Over the years, my work has placed me in the same room as countless hospitality executives, from boutique hotels to mid-size properties and global chains. I've noticed a trend throughout my conversations with industry leaders; specifically, I’ve noticed a common pain point that is seemingly cited as a grievance more often than it is not. This grievance can be best described as a platform paradox; as hotels have worked to distance their properties from the limitations of one-size-fits-all legacy technology, they have embraced an alternative extreme – an overflowing, fragmented tech stack.
“It starts to feel disorganized,” one executive told me. “The point of these platforms is to benefit from automation and data, but if those benefits are siloed within disparate systems, I feel as though I’m never able to gain a bird's-eye view of the organization. Instead, I’m pulling reports and requesting updates from multiple systems and multiple teams, trying to piece together a collective whole and identify overlap.”
This might seem counterintuitive at first glance. After all, our industry has long come under fire for its attachment to antiquated technology that lacks the evolutionary potential and flexibility to scale alongside the hotels it's meant to serve. In the wake of legacy technology, the term ‘tech stack’ has become a buzzword of sorts, promising hoteliers the opportunity to create the perfect, custom stack of platforms that will effectively transform their operational model. The ‘divide and conquer’ approach to technology acquisition was framed as our industry’s solution, so what went wrong?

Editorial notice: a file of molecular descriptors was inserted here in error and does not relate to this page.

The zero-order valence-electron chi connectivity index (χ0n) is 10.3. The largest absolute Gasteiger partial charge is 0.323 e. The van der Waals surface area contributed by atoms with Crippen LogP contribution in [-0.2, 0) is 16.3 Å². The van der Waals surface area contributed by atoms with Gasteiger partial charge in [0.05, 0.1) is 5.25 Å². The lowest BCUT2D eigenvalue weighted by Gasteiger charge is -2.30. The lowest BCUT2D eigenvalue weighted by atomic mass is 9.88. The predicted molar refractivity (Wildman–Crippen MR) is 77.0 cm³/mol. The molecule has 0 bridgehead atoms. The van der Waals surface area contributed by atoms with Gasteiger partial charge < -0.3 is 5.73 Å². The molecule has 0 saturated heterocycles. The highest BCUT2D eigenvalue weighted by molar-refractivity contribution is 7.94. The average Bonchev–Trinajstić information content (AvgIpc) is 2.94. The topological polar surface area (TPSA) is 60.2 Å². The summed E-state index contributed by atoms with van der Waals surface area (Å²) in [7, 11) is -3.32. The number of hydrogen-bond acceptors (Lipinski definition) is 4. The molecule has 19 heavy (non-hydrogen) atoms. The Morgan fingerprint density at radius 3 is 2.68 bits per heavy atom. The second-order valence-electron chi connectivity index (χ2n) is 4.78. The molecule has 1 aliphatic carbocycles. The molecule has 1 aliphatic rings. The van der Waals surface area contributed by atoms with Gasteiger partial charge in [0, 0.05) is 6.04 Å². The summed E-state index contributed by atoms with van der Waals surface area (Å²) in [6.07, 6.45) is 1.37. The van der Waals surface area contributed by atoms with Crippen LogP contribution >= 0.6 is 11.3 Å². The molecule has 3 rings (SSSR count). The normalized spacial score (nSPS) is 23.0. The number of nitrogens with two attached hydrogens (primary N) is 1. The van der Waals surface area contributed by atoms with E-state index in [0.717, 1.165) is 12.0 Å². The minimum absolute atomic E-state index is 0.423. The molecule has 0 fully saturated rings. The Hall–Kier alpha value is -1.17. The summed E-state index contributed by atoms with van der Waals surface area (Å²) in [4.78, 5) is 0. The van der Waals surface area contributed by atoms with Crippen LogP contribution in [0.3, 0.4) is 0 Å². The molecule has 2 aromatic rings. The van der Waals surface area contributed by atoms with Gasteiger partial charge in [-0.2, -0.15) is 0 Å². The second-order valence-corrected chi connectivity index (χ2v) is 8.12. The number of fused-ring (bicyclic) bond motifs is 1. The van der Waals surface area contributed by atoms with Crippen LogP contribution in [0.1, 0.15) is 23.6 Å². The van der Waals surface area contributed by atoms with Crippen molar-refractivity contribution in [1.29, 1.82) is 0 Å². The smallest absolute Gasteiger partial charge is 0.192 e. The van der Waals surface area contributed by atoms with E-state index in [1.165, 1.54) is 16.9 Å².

As with most things in life and business, an important sentiment reveals itself: more isn’t always better. With each new vendor relationship established, hotels find themselves juggling multiple platforms and multiple contracts that start and finish at different times. Individually, these platforms may boast a wealth of functionality and promise, but, together, too many platforms can create a logistical nightmare rife with inefficient workflows and data silos. As we move into a period of hospitality that prioritizes tech-driven efficiency and data-driven personalization, hotels will realize that the answer isn’t necessarily to adopt more technology; but rather to adopt the right technology.
The Cost of the Platform Paradox
If your hotel stack seems to grow with new platforms and features at an unruly rate, there is a good chance your team is suffering the unexpected consequences. Disjointed tools – especially those that cannot seamlessly integrate and communicate with one another – create a digital ‘patchwork’ effect. Necessary functions are taken care of, but hospitality workers are left to learn and navigate the user interfaces of an ever-growing portfolio of platforms, remember login credentials for each tool, and identify/discern workflow overlap or data incongruence when it occurs. For members of your team, this may start to feel like a digital game of ‘Whack-A-Mole”, as they constantly switch their attention from one target/one platform to the next.
In fact, in a survey published in October 2020, McKinsey found that companies had adopted as much new technology over the previous several months as they had over several years prior. A subsequent study by Cornell University and Qatalog finds that “technology has run amok in the digital office,” and workers are “reeling.” More than four-in-ten (43%) said they’re spending too much time switching among different tools to get their jobs done, which “promotes context switching and causes a drag on our creativity.” Not only that, but on an average day, workers spend an hour searching through different tools for the information they need.